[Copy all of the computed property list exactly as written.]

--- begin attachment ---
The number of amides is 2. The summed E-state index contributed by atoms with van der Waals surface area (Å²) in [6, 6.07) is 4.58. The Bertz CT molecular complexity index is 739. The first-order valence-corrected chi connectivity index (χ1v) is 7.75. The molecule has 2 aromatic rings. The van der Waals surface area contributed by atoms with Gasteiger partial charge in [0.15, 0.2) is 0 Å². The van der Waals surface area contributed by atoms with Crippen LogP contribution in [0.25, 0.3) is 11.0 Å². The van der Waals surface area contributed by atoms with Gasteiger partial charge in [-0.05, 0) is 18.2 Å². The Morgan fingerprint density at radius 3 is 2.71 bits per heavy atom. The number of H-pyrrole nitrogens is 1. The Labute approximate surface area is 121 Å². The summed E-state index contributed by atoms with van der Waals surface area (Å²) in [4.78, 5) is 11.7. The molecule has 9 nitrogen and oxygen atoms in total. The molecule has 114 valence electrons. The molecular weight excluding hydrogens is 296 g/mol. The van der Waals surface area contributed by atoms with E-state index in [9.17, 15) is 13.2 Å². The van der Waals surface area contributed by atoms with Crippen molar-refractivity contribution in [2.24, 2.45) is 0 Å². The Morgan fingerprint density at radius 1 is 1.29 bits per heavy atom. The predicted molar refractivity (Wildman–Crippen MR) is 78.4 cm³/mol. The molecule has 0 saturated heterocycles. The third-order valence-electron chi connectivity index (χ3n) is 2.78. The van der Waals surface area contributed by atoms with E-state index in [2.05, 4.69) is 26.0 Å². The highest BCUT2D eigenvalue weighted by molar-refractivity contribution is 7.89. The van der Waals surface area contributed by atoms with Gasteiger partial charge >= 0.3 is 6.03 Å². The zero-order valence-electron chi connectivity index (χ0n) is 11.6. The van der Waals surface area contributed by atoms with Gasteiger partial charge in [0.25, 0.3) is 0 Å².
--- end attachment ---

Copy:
The number of amides is 2. The summed E-state index contributed by atoms with van der Waals surface area (Å²) in [6, 6.07) is 4.58. The Bertz CT molecular complexity index is 739. The first-order valence-corrected chi connectivity index (χ1v) is 7.75. The molecule has 2 aromatic rings. The van der Waals surface area contributed by atoms with Gasteiger partial charge in [0.15, 0.2) is 0 Å². The van der Waals surface area contributed by atoms with Crippen LogP contribution in [0.25, 0.3) is 11.0 Å². The van der Waals surface area contributed by atoms with Gasteiger partial charge in [-0.05, 0) is 18.2 Å². The Morgan fingerprint density at radius 3 is 2.71 bits per heavy atom. The number of H-pyrrole nitrogens is 1. The Labute approximate surface area is 121 Å². The summed E-state index contributed by atoms with van der Waals surface area (Å²) in [4.78, 5) is 11.7. The molecule has 9 nitrogen and oxygen atoms in total. The molecule has 114 valence electrons. The molecular weight excluding hydrogens is 296 g/mol. The van der Waals surface area contributed by atoms with E-state index in [9.17, 15) is 13.2 Å². The van der Waals surface area contributed by atoms with Crippen molar-refractivity contribution in [2.24, 2.45) is 0 Å². The Morgan fingerprint density at radius 1 is 1.29 bits per heavy atom. The predicted molar refractivity (Wildman–Crippen MR) is 78.4 cm³/mol. The molecule has 0 saturated heterocycles. The third-order valence-electron chi connectivity index (χ3n) is 2.78. The van der Waals surface area contributed by atoms with E-state index in [2.05, 4.69) is 26.0 Å². The highest BCUT2D eigenvalue weighted by molar-refractivity contribution is 7.89. The van der Waals surface area contributed by atoms with Gasteiger partial charge >= 0.3 is 6.03 Å². The zero-order valence-electron chi connectivity index (χ0n) is 11.6. The van der Waals surface area contributed by atoms with Gasteiger partial charge in [0.25, 0.3) is 0 Å².